His brother Cornelis de Witt accompanied the fleet to supervise. Peace negotiations had been in progress at Breda since March, but Charles had been procrastinating over the signing of peace, hoping to improve his position through secret French assistance. ased on these assumptions De Witt thought it best to end the war quickly with a clear victory, thereby ensuring a more advantageous settlement for the Dutch Republic. Most Dutch flag officers had strong doubts about the feasibility of such a daring attack, fearing the treacherous shoals in the Thames estuary, but they obeyed orders nevertheless. The Dutch made use of two English pilots who had defected, one a dissenter named Robert Holland, the other a smuggler who had fled English justice.

The diary of Samuel Pepys, as secretary of the Navy Board, is often cited in descriptions of the raid, as it gives direct information about the attitude of the policy makers in this period and of the psychological impact of the attack.

As he expected a stiffening English resistance, Cornelis de Witt on 14 June decided to forego a further penetration and withdraw, towing Royal Charles along as a war trophy; Unity also was removed with a prize crew. This decision saved the scuttled capital ships Royal Katherine, Unicorn, Victory and St George. However, Dutch sailors rowed to any English ship they could reach to set her on fire, thus ensuring their reward money. One boat even re-entered the docks to make sure nothing was left above the waterline of the English vessels Royal Oak, Royal James and Loyal London; another burned the merchantman Slot van Honingen, though it had been intended to salvage this precious ship. By chance, the shore facilities of Chatham Dockyard escaped destruction as no Dutch vessels reached her docks; the survival of these docks ensured the Royal Navy could repair her sunken ships. English villages were plundered – by their own troops.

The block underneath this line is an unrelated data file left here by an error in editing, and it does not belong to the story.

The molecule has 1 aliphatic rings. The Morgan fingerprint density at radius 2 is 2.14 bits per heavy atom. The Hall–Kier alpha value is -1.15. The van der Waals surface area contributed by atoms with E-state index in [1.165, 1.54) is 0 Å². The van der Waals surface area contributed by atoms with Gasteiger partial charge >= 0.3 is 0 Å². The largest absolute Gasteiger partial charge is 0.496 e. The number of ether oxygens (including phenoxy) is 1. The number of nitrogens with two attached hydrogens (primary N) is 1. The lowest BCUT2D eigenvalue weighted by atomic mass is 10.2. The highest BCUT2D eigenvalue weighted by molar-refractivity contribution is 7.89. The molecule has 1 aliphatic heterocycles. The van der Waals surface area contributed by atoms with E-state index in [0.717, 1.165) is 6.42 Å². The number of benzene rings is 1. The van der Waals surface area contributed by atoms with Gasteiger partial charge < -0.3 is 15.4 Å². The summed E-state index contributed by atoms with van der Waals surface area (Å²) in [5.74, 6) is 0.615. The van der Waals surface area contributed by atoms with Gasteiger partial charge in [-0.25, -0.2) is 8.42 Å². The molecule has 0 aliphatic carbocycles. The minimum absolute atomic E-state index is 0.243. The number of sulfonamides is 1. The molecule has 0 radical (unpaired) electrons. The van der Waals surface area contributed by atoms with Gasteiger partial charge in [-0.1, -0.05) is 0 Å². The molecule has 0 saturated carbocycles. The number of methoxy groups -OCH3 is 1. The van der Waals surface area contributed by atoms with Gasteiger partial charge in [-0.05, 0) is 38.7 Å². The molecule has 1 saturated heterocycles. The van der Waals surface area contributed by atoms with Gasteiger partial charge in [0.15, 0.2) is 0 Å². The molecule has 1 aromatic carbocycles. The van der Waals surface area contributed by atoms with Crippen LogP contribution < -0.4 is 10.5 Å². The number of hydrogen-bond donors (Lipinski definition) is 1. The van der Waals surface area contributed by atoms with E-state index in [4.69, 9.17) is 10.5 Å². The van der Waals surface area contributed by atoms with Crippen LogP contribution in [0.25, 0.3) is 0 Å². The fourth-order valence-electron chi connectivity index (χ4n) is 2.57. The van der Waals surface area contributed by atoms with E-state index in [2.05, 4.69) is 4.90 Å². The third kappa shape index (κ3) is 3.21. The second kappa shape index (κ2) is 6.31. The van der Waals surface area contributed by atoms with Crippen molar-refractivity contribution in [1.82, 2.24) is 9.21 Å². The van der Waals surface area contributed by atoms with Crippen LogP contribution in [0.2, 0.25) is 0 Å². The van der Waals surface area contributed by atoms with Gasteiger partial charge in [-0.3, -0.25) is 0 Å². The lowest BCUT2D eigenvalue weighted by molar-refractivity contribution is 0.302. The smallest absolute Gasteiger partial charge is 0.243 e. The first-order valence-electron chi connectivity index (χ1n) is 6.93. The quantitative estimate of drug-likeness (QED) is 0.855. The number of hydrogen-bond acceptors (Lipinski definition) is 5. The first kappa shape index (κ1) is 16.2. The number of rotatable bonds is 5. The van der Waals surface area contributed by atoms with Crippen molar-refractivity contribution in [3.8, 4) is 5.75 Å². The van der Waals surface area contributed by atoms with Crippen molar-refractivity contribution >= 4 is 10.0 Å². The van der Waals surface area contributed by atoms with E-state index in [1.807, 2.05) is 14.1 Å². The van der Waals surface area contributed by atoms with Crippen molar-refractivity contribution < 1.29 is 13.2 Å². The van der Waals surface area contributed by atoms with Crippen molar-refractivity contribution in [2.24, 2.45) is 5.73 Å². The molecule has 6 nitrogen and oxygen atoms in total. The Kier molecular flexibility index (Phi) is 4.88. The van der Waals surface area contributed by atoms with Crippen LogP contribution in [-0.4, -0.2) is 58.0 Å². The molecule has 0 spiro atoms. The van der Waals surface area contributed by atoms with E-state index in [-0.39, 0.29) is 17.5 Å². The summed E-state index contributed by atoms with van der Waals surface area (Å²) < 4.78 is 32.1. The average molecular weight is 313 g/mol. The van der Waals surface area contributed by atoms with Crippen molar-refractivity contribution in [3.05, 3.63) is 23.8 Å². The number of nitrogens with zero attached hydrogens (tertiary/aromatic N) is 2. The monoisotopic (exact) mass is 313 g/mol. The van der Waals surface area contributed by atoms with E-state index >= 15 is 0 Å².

The Dutch fleet, after celebrating by collectively thanking God for “a great victory in a just war in self-defence” tried to repeat its success by attacking several other ports on the English east coast but was repelled each time. On 27 June an attempt to enter the Thames beyond Gravesend was called off when it became known that the river was blocked by blockships and five fireships awaited the Dutch attack. On 2 July a Dutch marine force landed near Woodbridge north of Harwich and successfully prevented Landguard Fort from being reinforced but a direct assault on the fort by 1500 marines was beaten off by the garrison. On 3 July an attack on Osley Bay failed. On 21 July Julian calendar peace was signed.

But still, Samuel Pepys notes in his diary on 19 July 1667: “The Dutch fleete are in great squadrons everywhere still about Harwich, and were lately at Portsmouth; and the last letters say at Plymouth, and now gone to Dartmouth to destroy our Streights’ fleete lately got in thither; but God knows whether they can do it any hurt, or no, but it was pretty news come the other day so fast, of the Dutch fleets being in so many places, that Sir W. Batten at table cried, By God, says he, I think the Devil shits Dutchmen.″

And on 29 July 1667: “Thus in all things, in wisdom, courage, force, knowledge of our own streams, and success, the Dutch have the best of us, and do end the war with victory on their side”. (Wikipedia)

 

The Apotheosis of Cornelis de Witt